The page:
Accommodation, Northern Namibia

Etosha Heights Safari House

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The recently refurbished Safari House is now extremely comfortable and well furnished and decorated. With its three bedrooms, all en suite, and plenty of living space, the House is the perfect secluded safari retreat.

Your private guide, vehicle and chef will take care of all your catering needs and game drives within the private 60,000-hectares Etosha Heights reserve, which adjoins the south side of Etosha National Park itself. Night drives are always on the cards for species such as porcupine and owls.

There’s also a large photography hide very close by where a variety of wildlife comes to drink and the Safarihoek Lodge is not far away should you wish for some variety.

The watchword here is flexibility: no set times for safaris and meals, you just say the word and it will be done. And safety is not a concern either, as the entire compound is securely fenced.

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Etosha Heights Safari House -19.242648, 15.285370 Etosha Heights Safari HouseView

Facilities

Three en-suite bedrooms, fully equipped kitchen, dining room, sitting area, verandah with braai and seating, fire pit, swimming pool and gardens.

Local Wildlife

Black and White Rhino

Elephant

Giraffe

Porcupine

Lion

Zebra

Optional Activities

Daily private game drives, morning, afternoon and evening.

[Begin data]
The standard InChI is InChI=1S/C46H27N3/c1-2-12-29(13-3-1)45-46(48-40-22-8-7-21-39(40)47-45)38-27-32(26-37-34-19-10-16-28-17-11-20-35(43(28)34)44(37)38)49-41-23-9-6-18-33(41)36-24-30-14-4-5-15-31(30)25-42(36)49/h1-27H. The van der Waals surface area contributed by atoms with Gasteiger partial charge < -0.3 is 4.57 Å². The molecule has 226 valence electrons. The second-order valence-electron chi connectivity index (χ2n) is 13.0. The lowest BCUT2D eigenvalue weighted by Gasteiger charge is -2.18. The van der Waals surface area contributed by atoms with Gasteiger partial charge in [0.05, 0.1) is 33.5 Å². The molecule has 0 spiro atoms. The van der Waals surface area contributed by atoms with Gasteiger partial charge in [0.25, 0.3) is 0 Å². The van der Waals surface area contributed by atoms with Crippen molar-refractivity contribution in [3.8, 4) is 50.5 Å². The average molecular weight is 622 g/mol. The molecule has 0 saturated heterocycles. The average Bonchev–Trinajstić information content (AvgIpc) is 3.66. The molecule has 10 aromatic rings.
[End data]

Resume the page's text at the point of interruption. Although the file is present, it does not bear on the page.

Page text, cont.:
Alan Godwin

Area Specialist

If you have any questions regarding our Namibia tours, please feel free to contact me on +44 (0)1803 866965

This was our second visit to Namibia in just over 12 months, with Reef and Rainforest and our seventh consecutive wildlife trip with them. I think that speaks for itself. This year we were particularly keen to try and observe some desert adapted Lions. The Lions found in ‘The Namib Desert’ are genetically identical to those found in the rest of Southern Africa but have adapted to live in one of the harshest environments on earth. They number around 150 and have a huge range, and are rarely seen. They came to prominence in the outstanding documentary film ‘Vanishing Kings’. The best chance of observing members of this subset of Lions is during a stay at Hoanib Skeleton Coast Camp, although sightings cannot be guaranteed and weeks can pass by without any success. Therefore a stay at this camp was at the heart of our itinerary and we were very lucky to spend time with a Lioness and her niece who had killed an Oryx in the conservancy. The camp itself is absolutely outstanding in every respect and the location is just spectacular.

Visitors should be aware that this is not ‘The Serengeti’ and that the wildlife is quite thin on the ground. However you would have to be very unlucky not to see Elephant, Giraffe and several other species. Whilst we were out in the desert we were lucky to bump in to Dr P. Stander who has dedicated the whole of his adult life to the conservation of The Desert Lion, what a thrill. The day trip out to the coast was pretty special as well.

The rest of the itinerary worked very well and we were very pleased to have three full days in Etosha N.P. where we recorded 25 mammal species, including 32 individual Lions, observed the aftermath of 4 zebra kills, 11 Rhinoceros (both Black & White), an African Wildcat and the rarely seen in Etosha, elusive Leopard.

So a big thank you to ALL at Reef and Rainforest, another highly successful trip, you certainly delivered again.

Mr JW - Scottish Borders